Ross-shire Massacre: reward rises to £26,000

Tollie Red Kite CentreWell this is good to see. A group of landowners and farmers from the Moray Firth area have pledged £12,000 to the reward for information about the mass poisoning of at least 18 red kites and buzzards near Conon Bridge.

This donation takes the reward to over £26,000, following contributions of £5,000 by RSPB Scotland, £5,000 by an anonymous donor and over £4,000 raised so far by donations from the general public.

News article in the Northern Times here

What’ll be interesting is whether this extra £12,000, if unclaimed as a reward, will be donated to the RSPB Scotland Investigations Team, as the rest of the reward money will be. Probably not, given landowners’ organisation Scottish Land and Estates‘ constant criticism of the RSPB’s investigations work.

Let’s hope the lure of a £26,000 reward will draw out somebody who may be shielding the criminal(s) involved in this incident.

If you’d like to donate to the reward fund, please go HERE.

Previous blogs on the Ross-shire Massacre here, here, here, here, here, here, here, here, here, here and here.


3 Responses to “Ross-shire Massacre: reward rises to £26,000”

  1. 1 Mr Greer Hart, senior
    April 9, 2014 at 9:46 pm

    My sadness and anger rises every day now, with the BBC News reporting another Red Kite to the toll of birds of prey that have been illegally killed.

    That energy orfrage has been translated into spending hours each morning contacting those who should be doing something about this criminal activity. I have compiled emails to the Minister for Justice, Kenneth MacAskill, Ian Jardine of the SNH, my MSP James Dornan, the Leader of the Scottish Labour Party, Johann Lamont. The John Muir Trust, and other groups, have, or are about to be approached about what action they are going to take. One interesting reaction I got, was from the World Wide Fund for Nature at Dunkeld, where the young person answering my call admitted he had not heard about the slaughter of wild birds at Conon. I was told that WWF did not have a remit to be involved in wild life issues in Scotland, but did have one to deal with climate change. This is the group that advertises for people to sponsor their plans to save Snow Leopards, Tigers and other creatures, yet they cannot join in on the campaign for the law to be enforced in saving our endangered birds of prey here in Scotland, and in England. I am not surprised, because a few years ago, the Daily Mail published a photo of the King of Spain standing beside a large elephant he had shot, along with a Cape Buffalo and other animals. That King was the WWF’s main man in Spain.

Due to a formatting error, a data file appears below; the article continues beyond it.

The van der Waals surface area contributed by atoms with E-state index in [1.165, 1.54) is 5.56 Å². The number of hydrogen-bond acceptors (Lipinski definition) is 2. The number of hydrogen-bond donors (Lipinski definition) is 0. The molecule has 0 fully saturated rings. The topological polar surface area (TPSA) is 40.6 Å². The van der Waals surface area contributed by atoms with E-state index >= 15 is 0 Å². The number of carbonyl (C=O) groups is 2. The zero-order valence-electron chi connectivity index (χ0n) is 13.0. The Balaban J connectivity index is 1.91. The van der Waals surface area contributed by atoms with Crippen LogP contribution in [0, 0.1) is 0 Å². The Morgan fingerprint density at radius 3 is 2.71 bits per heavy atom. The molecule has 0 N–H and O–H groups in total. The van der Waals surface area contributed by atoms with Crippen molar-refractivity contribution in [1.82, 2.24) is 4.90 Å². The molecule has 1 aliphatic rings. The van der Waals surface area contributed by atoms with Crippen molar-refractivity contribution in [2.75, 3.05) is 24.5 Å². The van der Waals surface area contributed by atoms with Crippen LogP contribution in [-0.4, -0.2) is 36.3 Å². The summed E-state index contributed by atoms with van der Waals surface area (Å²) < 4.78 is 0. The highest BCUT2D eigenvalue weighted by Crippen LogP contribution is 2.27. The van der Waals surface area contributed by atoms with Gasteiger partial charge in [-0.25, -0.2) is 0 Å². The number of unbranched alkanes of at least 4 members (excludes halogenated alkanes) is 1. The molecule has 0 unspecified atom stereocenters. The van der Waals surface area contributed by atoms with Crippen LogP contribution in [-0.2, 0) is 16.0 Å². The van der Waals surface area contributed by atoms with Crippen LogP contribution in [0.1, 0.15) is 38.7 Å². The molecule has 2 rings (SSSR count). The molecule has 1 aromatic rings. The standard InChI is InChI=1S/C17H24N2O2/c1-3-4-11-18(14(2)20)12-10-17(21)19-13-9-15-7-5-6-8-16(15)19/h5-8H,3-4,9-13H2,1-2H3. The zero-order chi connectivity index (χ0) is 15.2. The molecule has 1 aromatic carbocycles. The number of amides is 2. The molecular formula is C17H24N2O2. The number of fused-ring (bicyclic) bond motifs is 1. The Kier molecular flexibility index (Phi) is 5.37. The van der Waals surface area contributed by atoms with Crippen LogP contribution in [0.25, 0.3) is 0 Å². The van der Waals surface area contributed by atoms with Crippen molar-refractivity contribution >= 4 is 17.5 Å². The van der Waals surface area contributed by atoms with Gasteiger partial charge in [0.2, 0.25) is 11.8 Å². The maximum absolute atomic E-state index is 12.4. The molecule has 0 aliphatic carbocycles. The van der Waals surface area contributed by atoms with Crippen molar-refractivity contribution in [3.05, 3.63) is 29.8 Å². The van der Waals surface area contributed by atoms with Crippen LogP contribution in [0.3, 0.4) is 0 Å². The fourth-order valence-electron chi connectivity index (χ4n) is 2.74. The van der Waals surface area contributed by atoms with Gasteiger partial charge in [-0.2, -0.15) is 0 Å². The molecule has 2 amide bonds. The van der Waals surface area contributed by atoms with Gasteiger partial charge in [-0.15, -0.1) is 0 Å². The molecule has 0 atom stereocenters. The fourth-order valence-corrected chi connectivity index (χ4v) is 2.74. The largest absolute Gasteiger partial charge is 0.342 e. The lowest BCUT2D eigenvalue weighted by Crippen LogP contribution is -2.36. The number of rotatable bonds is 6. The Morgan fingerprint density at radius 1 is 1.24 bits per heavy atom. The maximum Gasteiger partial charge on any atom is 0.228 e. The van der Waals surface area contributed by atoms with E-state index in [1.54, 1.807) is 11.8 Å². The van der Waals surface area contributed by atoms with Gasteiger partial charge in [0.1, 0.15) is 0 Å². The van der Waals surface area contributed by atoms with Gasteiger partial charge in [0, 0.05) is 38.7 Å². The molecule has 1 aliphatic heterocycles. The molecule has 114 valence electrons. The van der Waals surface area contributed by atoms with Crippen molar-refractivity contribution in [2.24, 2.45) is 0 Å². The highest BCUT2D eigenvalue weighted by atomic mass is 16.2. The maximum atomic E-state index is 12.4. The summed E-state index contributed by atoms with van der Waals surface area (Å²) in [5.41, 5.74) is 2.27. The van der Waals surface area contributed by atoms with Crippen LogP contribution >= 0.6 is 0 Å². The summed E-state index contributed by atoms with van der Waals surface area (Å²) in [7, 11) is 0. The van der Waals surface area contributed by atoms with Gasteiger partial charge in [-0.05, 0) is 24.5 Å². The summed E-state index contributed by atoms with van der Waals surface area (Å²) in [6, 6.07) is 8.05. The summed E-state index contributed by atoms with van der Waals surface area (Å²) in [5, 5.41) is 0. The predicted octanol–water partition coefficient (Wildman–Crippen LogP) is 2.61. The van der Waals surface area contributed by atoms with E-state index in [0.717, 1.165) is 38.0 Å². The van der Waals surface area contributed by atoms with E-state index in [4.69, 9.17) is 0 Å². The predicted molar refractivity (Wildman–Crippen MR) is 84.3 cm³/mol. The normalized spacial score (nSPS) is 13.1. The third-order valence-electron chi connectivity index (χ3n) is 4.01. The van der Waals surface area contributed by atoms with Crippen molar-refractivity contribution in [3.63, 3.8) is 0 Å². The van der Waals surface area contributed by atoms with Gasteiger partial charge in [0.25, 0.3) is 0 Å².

The basis of my attack on the system that should be enforcing the law in Scotland, with regard to wildlife crime has been, that are we naive to trust the Police and Judiciary to deal with perpetrators and the punishment of
    them, respectively?

    What must come out of this should be a campaign to inform the Scottish public of actually what is going on in the countryside of Scotland, and the problems facing those who wish to restore that landscape. A restoration involving the creation of new native woodlands and habitats such as raised bogs; the protection of endangered plant, insect, bird and mammal species; the introduction of species once found in Scotland, but with full consultation with farmers and other landowners, and with common sense and not imposition; a definite and inviolable designation of wild land, where no adverse development can ever take place; the creation of an investigative body (SSPCA) and properly trained police officers who cannot be intimidated or bullied by superiors or others to ignore or treat as low profile any evidence uncovered; a thorough investigation into the connections anyone in the Judiciary who may have blood sports connections and thereby be partial in passing sentence; a Minister of the Environment who has been clearly informed as to his role in respecting wildlife crime laws; and a forum composed of every interest involved in managing the countryside of Scotland. All shooting estates and their employees, such as gamekeepers, would be regularly monitored, along with any farms thought to be involved in using poisons harmful to wildlife. Remove ambiguity of whom is to blame, and that would destroy one of the excuses Police and Fiscal have for not pursuing cases. The shooting estates would have to recognise that the deadly impact they have had on wildlife can no longer continue, and that part of the cost of running their ventures, is to accept the loss/cost of some game birds being lost to predators.

    The old, instilled awe and respect for the gamekeeper and the big estate owner would have to go the way of the dinosaurs, and the public made aware as to the need, in an endangered world, that Scotland has to have its environment managed by a more informed and less partial form of government. Hitherto, most people have been living in a world that thinks we have a healthy countryside, but we do not, with indiscriminate development due to lax planning, and with, in some cases, venal and biased local politicians acting for their own and other interests. Left as it is with the dodgy characters running the show, Scotland’s environment will decline further. The schools should have an obligation to reveal to young people, the importance of understanding how the natural environment’s protection is important for their future health, employment and enjoying their leisure time. At present, it is the hands of a few people with an inordinate influence on those in Government.

  2. 2 Chris Roberts
    April 10, 2014 at 10:39 am

    Well said Mr Hart, I wholeheartedly agree with you.

  3. 3 padear
    July 21, 2014 at 11:36 pm

    Well said Cousin Greer.

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